dc_tablespaces 90104 14 99,9844624 0
dc_tablespace_quotas 13 3 76,9230769 0
dc_awr_control 1351 2 99,8519615 121
dc_object_grants 867 174 79,9307958 0
dc_histogram_data 52053 6181 88,1255643 3047
dc_rollback_segments 55098 92 99,8330248 263
dc_sequences 100 27 73 100
dc_usernames 6632 33 99,5024125 0
dc_segments 23404 2466 89,4633396 331
dc_objects 37434 3776 89,9129134 358
dc_histogram_defs 65987 16796 74,5465016 3280
dc_table_scns 8 8 0 0
dc_users 171638 105 99,9388247 0
outstanding_alerts 1674 58 96,5352449 66
dc_files 80 10 87,5 0
dc_object_ids 134005 2646 98,0254468 123
dc_global_oids 52337 185 99,6465216 0
dc_profiles 1962 4 99,7961264 0

High updates with low pct_succ_gets can be a clue of performance problems when accessing that dictionary object. For frequently accessed dictionary caches, the ratio of total GETMISSES to total GETS should be less than 10% or 15%, depending on the application. If this ratio is higher and every previous control is OK then you should consider to increase the shared pool size

  • Dictionary cache hit ratio;
SQL>SELECT (SUM(GETS – GETMISSES – FIXED)) / SUM(GETS) "ROW CACHE" FROM V$ROWCACHE;

ROW CACHE

--------------------,

9516921886454345524

Low hit ratio is an indication of a sizing problem.

10- Are there any objects candidate for library cache pinning ?

Having objects pinned will reduce fragmentation and changes of encountering the ORA-04031 error. Objects causing a large number of other objects been flushed out from the shared pool are candidates to be pinned into the shared pool using dbms_shared_pool.keep procedure. You can check the x$ksmlru fixed table to see the candidates. This table keeps track of the objects and the corresponding number of objects flushed out of the shared pool to allocate space for the load. These objects are stored and flushed out based on the Least Recently Used (LRU) algorithm. Because this is a fixed table, once you query the table, Oracle will automatically reset the table so first insert the contents to temporary table like below,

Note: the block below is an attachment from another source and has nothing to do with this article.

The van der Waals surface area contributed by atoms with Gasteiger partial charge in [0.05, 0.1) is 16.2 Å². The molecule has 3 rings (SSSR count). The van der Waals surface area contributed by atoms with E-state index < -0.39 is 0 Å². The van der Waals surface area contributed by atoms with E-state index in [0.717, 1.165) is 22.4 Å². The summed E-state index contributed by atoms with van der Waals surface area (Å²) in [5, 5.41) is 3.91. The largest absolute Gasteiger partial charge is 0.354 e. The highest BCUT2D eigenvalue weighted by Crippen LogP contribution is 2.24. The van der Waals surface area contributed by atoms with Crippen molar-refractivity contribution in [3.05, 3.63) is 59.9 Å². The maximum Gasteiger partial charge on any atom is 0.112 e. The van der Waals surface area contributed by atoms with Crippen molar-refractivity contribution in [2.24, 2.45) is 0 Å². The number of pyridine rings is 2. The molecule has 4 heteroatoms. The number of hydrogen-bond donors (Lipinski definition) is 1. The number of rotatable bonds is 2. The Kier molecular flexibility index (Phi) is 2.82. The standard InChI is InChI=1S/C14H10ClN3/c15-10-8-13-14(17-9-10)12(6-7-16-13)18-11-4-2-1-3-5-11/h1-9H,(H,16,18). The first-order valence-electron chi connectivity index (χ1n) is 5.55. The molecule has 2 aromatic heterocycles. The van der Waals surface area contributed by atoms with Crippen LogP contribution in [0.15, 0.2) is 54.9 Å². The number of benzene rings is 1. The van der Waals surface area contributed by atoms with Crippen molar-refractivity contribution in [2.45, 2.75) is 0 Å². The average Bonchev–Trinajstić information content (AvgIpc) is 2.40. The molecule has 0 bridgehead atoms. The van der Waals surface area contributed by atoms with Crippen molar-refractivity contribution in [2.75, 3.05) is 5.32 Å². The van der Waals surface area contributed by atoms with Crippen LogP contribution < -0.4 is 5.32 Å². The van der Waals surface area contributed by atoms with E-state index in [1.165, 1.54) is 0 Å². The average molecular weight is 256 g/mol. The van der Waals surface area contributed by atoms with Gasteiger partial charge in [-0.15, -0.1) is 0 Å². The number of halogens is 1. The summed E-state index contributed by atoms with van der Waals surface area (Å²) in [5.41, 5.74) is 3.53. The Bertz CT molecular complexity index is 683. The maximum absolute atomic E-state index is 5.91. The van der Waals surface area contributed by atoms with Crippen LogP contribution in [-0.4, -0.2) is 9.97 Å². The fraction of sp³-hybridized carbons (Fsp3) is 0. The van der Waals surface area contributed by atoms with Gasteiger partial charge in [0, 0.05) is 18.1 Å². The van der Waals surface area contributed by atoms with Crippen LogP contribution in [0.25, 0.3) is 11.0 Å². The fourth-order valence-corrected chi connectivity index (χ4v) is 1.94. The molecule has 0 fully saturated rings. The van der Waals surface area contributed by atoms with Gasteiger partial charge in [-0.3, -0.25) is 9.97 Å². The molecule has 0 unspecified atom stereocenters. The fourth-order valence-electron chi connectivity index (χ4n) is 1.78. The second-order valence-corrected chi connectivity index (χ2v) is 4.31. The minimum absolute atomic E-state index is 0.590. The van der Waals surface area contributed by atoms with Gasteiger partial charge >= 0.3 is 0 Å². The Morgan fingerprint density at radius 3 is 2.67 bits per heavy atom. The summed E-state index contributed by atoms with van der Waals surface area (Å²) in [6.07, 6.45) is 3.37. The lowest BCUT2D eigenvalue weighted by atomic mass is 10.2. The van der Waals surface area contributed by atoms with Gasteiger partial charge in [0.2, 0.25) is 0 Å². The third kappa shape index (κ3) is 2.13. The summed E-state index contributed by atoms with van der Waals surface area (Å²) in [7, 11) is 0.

CREATE TABLE LRU_TMP AS SELECT * FROM X$KSMLRU;

INSERT INTO LRU_TMP SELECT * FROM X$KSMLRU;

Use the LRU_TMP table for analysis. You can use a query below to see more information on candidate code in the library cache.

SELECT USERNAME, KSMLRCOM, KSMLRHON, KSMLRNUM, KSMLRSIZ, SQL_TEXT
FROM V$SQLAREA A, LRU_TMP K, V$SESSION S
WHERE KSMLRSIZ > 3000
AND A.ADDRESS=S.SQL_ADDRESS AND A.HASH_VALUE = S.SQL_HASH_VALUE
AND SADDR=KSMLRSES;